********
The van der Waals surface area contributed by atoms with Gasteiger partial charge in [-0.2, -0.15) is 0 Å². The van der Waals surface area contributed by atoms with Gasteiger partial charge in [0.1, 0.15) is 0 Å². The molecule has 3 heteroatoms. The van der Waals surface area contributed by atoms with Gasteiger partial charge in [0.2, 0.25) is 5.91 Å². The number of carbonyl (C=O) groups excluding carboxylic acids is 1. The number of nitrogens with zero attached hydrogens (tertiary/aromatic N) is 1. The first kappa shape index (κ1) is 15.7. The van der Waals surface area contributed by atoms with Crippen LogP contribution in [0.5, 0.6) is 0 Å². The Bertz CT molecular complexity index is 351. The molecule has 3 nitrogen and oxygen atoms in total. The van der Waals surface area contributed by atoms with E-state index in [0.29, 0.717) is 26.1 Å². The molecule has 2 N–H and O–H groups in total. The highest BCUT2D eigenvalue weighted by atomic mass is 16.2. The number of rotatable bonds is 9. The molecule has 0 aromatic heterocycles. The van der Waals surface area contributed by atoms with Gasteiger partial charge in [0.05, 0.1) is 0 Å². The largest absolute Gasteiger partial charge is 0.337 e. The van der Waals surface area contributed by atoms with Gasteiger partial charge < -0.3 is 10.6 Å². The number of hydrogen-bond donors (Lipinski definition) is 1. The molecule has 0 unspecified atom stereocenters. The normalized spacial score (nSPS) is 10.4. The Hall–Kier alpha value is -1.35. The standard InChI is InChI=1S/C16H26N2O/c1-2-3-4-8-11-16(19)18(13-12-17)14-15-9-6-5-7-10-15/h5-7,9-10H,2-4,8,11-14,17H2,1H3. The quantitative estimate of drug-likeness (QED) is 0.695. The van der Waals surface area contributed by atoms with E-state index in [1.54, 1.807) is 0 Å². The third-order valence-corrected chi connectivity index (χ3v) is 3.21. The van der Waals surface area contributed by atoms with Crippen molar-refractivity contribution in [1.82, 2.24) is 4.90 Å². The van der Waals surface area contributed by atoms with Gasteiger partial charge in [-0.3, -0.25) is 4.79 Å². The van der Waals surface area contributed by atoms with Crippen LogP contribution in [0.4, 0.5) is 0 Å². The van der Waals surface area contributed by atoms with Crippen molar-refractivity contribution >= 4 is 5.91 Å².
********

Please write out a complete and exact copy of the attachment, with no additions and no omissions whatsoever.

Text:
The van der Waals surface area contributed by atoms with Gasteiger partial charge in [-0.2, -0.15) is 0 Å². The van der Waals surface area contributed by atoms with Gasteiger partial charge in [0.1, 0.15) is 0 Å². The molecule has 3 heteroatoms. The van der Waals surface area contributed by atoms with Gasteiger partial charge in [0.2, 0.25) is 5.91 Å². The number of carbonyl (C=O) groups excluding carboxylic acids is 1. The number of nitrogens with zero attached hydrogens (tertiary/aromatic N) is 1. The first kappa shape index (κ1) is 15.7. The van der Waals surface area contributed by atoms with Crippen LogP contribution in [0.5, 0.6) is 0 Å². The Bertz CT molecular complexity index is 351. The molecule has 3 nitrogen and oxygen atoms in total. The van der Waals surface area contributed by atoms with E-state index in [0.29, 0.717) is 26.1 Å². The molecule has 2 N–H and O–H groups in total. The highest BCUT2D eigenvalue weighted by atomic mass is 16.2. The number of rotatable bonds is 9. The molecule has 0 aromatic heterocycles. The van der Waals surface area contributed by atoms with Gasteiger partial charge in [0.05, 0.1) is 0 Å². The largest absolute Gasteiger partial charge is 0.337 e. The van der Waals surface area contributed by atoms with Gasteiger partial charge < -0.3 is 10.6 Å². The number of hydrogen-bond donors (Lipinski definition) is 1. The molecule has 0 unspecified atom stereocenters. The normalized spacial score (nSPS) is 10.4. The Hall–Kier alpha value is -1.35. The standard InChI is InChI=1S/C16H26N2O/c1-2-3-4-8-11-16(19)18(13-12-17)14-15-9-6-5-7-10-15/h5-7,9-10H,2-4,8,11-14,17H2,1H3. The quantitative estimate of drug-likeness (QED) is 0.695. The van der Waals surface area contributed by atoms with E-state index in [1.54, 1.807) is 0 Å². The third-order valence-corrected chi connectivity index (χ3v) is 3.21. The van der Waals surface area contributed by atoms with Crippen molar-refractivity contribution in [1.82, 2.24) is 4.90 Å². The van der Waals surface area contributed by atoms with Gasteiger partial charge in [-0.3, -0.25) is 4.79 Å². The van der Waals surface area contributed by atoms with Crippen LogP contribution in [0.4, 0.5) is 0 Å². The van der Waals surface area contributed by atoms with Crippen molar-refractivity contribution >= 4 is 5.91 Å².